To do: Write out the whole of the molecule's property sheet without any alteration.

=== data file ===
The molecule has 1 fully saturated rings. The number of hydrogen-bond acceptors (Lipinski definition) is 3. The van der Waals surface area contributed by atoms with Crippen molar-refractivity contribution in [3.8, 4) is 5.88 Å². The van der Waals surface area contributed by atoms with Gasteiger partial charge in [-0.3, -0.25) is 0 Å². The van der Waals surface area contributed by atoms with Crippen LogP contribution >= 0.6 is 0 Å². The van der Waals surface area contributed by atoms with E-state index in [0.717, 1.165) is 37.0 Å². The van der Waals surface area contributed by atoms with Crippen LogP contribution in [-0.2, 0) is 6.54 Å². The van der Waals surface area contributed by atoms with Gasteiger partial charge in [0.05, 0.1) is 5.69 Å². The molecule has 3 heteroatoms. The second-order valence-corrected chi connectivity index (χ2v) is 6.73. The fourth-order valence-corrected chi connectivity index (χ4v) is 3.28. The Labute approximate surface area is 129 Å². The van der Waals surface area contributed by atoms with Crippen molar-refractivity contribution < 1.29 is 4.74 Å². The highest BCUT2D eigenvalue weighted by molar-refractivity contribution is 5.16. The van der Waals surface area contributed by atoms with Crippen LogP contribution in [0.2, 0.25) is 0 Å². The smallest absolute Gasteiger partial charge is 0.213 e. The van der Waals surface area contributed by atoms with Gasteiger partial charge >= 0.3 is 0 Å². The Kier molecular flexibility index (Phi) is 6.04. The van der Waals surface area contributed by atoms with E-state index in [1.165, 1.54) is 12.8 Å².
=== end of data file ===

The molecule has 1 fully saturated rings. The number of hydrogen-bond acceptors (Lipinski definition) is 3. The van der Waals surface area contributed by atoms with Crippen molar-refractivity contribution in [3.8, 4) is 5.88 Å². The van der Waals surface area contributed by atoms with Gasteiger partial charge in [-0.3, -0.25) is 0 Å². The van der Waals surface area contributed by atoms with Crippen LogP contribution >= 0.6 is 0 Å². The van der Waals surface area contributed by atoms with E-state index in [0.717, 1.165) is 37.0 Å². The van der Waals surface area contributed by atoms with Crippen LogP contribution in [-0.2, 0) is 6.54 Å². The van der Waals surface area contributed by atoms with Gasteiger partial charge in [0.05, 0.1) is 5.69 Å². The molecule has 3 heteroatoms. The second-order valence-corrected chi connectivity index (χ2v) is 6.73. The fourth-order valence-corrected chi connectivity index (χ4v) is 3.28. The Labute approximate surface area is 129 Å². The van der Waals surface area contributed by atoms with Crippen molar-refractivity contribution < 1.29 is 4.74 Å². The highest BCUT2D eigenvalue weighted by molar-refractivity contribution is 5.16. The van der Waals surface area contributed by atoms with Crippen LogP contribution in [0.2, 0.25) is 0 Å². The smallest absolute Gasteiger partial charge is 0.213 e. The van der Waals surface area contributed by atoms with Gasteiger partial charge >= 0.3 is 0 Å². The Kier molecular flexibility index (Phi) is 6.04. The van der Waals surface area contributed by atoms with E-state index in [1.165, 1.54) is 12.8 Å².